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Dentaljuce Shorts: 500 words, 10 MCQs, on general medicine and surgery.


Vaginitis, also known as vulvovaginitis, is an inflammation of the vagina and vulva. It is a common condition in women, especially those of reproductive age, and is characterised by symptoms such as itching, burning, pain, discharge, and a bad smell. Certain types of vaginitis can also result in complications during pregnancy.


Vaginitis is primarily caused by infections, including bacterial vaginosis, vaginal yeast infections, and trichomoniasis. Other causes include allergic reactions to substances such as spermicides or soaps, and hormonal changes, particularly low oestrogen levels during breastfeeding or after menopause. The risk factors and common causes can vary by age, with prepubescent girls being more susceptible due to low oestrogen levels and an underdeveloped labia minora.

Signs and Symptoms

A woman with vaginitis may experience vaginal irritation, itching, burning, or notice a foul-smelling or abnormal discharge that could appear green or yellow. Specific symptoms indicating infection include:

  • Irritation or itching of the genital area
  • Inflammation of the labia majora, labia minora, or perineal area
  • Vaginal discharge
  • Foul vaginal odour
  • Pain or irritation during sexual intercourse


Untreated vaginal infections can lead to significant complications, particularly during pregnancy. These complications can include premature delivery, postpartum infections, pelvic inflammatory disease, and increased susceptibility to HIV infection. Other complications include persistent discomfort, superficial skin infections from scratching, and complications related to the causative condition such as gonorrhoea and candida infection.


Diagnosis of vaginitis typically involves a combination of physical examination, measuring the vaginal pH, and culturing the discharge. The colour, consistency, and acidity of the discharge can help predict the causative agent. It is very important to determine the specific cause as women may have more than one infection, or symptoms that overlap with other conditions. Self-diagnosis is not recommended due to a high rate of misdiagnosis.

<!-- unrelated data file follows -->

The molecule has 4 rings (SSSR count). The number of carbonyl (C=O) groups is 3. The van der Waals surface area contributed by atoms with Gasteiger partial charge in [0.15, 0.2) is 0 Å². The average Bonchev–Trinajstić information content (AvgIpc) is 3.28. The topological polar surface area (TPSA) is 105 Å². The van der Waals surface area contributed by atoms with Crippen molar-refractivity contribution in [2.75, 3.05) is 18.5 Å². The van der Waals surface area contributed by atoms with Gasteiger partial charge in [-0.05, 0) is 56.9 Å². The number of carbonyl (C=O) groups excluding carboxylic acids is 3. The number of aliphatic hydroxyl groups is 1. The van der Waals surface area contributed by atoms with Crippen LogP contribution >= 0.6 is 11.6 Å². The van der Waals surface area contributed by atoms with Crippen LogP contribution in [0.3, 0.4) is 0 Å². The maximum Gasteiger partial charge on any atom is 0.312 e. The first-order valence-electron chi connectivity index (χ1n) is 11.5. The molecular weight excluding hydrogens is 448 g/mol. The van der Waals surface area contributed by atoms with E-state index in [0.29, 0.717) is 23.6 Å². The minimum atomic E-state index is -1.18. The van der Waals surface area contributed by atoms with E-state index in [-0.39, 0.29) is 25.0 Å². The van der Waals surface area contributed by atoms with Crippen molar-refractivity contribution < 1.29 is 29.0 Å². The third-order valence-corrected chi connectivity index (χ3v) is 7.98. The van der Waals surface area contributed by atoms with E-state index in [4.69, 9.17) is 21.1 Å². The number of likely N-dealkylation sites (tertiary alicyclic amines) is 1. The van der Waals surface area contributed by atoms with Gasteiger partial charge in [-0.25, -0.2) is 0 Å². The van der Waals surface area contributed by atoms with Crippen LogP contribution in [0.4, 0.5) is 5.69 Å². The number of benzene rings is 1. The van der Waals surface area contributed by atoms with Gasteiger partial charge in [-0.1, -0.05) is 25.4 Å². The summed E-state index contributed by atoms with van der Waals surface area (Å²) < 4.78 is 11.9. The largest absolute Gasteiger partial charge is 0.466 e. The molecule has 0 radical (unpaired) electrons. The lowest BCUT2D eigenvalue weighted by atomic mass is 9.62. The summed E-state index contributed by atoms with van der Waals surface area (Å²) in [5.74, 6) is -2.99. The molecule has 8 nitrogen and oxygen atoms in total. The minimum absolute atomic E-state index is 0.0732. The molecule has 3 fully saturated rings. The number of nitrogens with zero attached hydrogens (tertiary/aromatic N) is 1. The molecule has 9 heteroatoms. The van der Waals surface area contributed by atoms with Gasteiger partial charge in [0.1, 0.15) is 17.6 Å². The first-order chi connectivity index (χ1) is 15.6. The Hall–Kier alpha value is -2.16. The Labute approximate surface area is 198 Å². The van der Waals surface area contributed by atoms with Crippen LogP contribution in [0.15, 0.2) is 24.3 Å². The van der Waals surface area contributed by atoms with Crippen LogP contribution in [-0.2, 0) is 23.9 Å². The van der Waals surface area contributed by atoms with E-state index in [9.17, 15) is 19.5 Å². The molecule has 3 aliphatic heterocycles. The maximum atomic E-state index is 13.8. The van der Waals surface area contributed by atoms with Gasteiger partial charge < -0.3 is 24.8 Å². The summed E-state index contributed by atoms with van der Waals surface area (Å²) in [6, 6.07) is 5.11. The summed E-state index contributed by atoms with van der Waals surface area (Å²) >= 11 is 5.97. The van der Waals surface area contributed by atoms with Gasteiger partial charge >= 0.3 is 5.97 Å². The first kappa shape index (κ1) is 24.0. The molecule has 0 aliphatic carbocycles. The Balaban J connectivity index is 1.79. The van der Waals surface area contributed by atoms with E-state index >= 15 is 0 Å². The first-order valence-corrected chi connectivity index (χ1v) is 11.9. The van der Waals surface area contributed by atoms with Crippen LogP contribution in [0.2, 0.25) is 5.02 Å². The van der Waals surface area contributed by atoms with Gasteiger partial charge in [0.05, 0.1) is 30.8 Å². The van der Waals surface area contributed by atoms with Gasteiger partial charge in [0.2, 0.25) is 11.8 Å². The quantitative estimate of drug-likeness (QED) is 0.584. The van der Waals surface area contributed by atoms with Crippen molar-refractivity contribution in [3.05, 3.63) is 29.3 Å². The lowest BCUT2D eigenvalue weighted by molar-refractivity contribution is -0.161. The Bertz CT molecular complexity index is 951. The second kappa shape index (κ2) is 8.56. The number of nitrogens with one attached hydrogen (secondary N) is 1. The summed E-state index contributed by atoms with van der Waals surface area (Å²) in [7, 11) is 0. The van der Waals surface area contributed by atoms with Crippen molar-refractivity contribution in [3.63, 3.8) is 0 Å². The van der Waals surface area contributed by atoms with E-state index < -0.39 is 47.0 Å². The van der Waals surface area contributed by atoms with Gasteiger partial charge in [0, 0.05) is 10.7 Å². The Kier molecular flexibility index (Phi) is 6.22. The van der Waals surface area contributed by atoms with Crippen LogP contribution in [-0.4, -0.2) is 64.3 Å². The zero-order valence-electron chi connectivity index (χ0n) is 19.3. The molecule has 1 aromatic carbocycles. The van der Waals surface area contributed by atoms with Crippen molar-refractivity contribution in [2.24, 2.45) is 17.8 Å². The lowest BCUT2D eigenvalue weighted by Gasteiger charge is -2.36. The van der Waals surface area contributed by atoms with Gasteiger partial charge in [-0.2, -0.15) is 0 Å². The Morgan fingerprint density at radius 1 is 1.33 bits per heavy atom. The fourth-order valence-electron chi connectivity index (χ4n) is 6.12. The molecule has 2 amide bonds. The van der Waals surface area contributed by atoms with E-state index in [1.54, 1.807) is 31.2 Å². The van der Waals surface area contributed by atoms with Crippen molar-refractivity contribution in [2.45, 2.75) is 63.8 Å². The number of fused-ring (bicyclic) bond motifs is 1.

The treatment of vaginitis depends on its underlying cause. Infections are generally treated with appropriate medications, such as oral or topical antibiotics and antifungal creams. For allergic reactions, antihistamines may be prescribed, and topical oestrogen creams may be used for postmenopausal women experiencing low oestrogen levels. Specific treatments for common types of vaginitis include:

  • Trichomoniasis: Oral treatment with metronidazole or tinidazole, with simultaneous treatment of sexual partners.
  • Bacterial vaginosis: Common treatments include metronidazole (pill or gel form) and clindamycin (pill or cream form).
  • Yeast infections: Local azole treatments in the form of ovula and cream, which are available over the counter.

Aerobic Vaginitis

Aerobic vaginitis is treated with topical steroids to reduce inflammation and, in some cases, antibiotics. However, the use of antibiotics is still a matter of debate. Vaginal rinsing with povidone iodine can provide symptom relief but does not reduce bacterial loads long-term.

Mixed Infectious Vaginitis

Mixed infectious vaginitis involves multiple pathogens and leads to significant alterations in the vaginal environment. An effective treatment option is a combination of clotrimazole and metronidazole.


Preventative measures for candidiasis include wearing loose cotton underwear and avoiding perfumed soaps, shower gels, and vaginal deodorants. For bacterial vaginosis, maintaining a healthy diet and minimising stress can help maintain the vaginal pH balance. For trichomoniasis, avoiding shared wet towels, hot tubs, and practising safe sex are effective preventive strategies.

Some women consume foods with live cultures, such as yoghurt, or take probiotic supplements to prevent candidiasis or bacterial vaginitis. However, the efficacy of these measures is not firmly established, and studies suggest mixed results.

In Children

Vulvovaginitis in children can be nonspecific, resulting from irritation, or infectious, caused by pathogens like Streptococcus or Haemophilus influenzae. Treatment varies depending on the cause and may include topical steroids or antibiotics.

Self-assessment MCQs (single best answer)

What is another name for vaginitis?

Which of the following is a common symptom of vaginitis?

Which of the following is not a common cause of vaginitis?

What is a possible complication of untreated vaginal infections during pregnancy?

Which treatment is commonly prescribed for trichomoniasis?

What is a typical diagnostic method for vaginitis?

Which type of vaginitis is treated with topical steroids and possibly antibiotics?

What preventative measure is recommended for avoiding candidiasis?

Which pathogen is associated with a vaginal discharge that has a fish-like odour?

What is a common treatment for bacterial vaginosis?


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